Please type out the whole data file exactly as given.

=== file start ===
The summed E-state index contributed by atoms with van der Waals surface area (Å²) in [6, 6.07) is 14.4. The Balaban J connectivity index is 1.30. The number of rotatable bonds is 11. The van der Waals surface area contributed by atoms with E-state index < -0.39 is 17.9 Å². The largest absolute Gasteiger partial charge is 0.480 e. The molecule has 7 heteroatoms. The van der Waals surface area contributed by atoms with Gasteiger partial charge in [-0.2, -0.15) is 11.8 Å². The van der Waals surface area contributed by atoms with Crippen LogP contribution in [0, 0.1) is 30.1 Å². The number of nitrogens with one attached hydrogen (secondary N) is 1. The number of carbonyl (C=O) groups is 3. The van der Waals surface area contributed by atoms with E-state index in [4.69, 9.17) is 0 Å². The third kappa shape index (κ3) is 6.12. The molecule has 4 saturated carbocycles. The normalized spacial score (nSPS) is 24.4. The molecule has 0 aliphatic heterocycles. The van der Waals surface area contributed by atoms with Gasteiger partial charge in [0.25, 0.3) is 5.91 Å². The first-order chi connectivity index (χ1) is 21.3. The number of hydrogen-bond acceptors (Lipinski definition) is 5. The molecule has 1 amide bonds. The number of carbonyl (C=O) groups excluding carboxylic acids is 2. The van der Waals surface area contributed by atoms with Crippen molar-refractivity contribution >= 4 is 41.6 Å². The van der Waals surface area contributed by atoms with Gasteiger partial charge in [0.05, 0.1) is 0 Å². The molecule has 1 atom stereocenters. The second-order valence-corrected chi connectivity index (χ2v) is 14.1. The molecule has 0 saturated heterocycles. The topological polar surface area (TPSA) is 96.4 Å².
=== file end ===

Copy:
The summed E-state index contributed by atoms with van der Waals surface area (Å²) in [6, 6.07) is 14.4. The Balaban J connectivity index is 1.30. The number of rotatable bonds is 11. The van der Waals surface area contributed by atoms with E-state index < -0.39 is 17.9 Å². The largest absolute Gasteiger partial charge is 0.480 e. The molecule has 7 heteroatoms. The van der Waals surface area contributed by atoms with Gasteiger partial charge in [-0.2, -0.15) is 11.8 Å². The van der Waals surface area contributed by atoms with Crippen LogP contribution in [0, 0.1) is 30.1 Å². The number of nitrogens with one attached hydrogen (secondary N) is 1. The number of carbonyl (C=O) groups is 3. The van der Waals surface area contributed by atoms with E-state index in [4.69, 9.17) is 0 Å². The third kappa shape index (κ3) is 6.12. The molecule has 4 saturated carbocycles. The normalized spacial score (nSPS) is 24.4. The molecule has 0 aliphatic heterocycles. The van der Waals surface area contributed by atoms with Gasteiger partial charge in [0.25, 0.3) is 5.91 Å². The first-order chi connectivity index (χ1) is 21.3. The number of hydrogen-bond acceptors (Lipinski definition) is 5. The molecule has 1 amide bonds. The number of carbonyl (C=O) groups excluding carboxylic acids is 2. The van der Waals surface area contributed by atoms with Crippen molar-refractivity contribution >= 4 is 41.6 Å². The van der Waals surface area contributed by atoms with Gasteiger partial charge in [0.05, 0.1) is 0 Å². The molecule has 1 atom stereocenters. The second-order valence-corrected chi connectivity index (χ2v) is 14.1. The molecule has 0 saturated heterocycles. The topological polar surface area (TPSA) is 96.4 Å².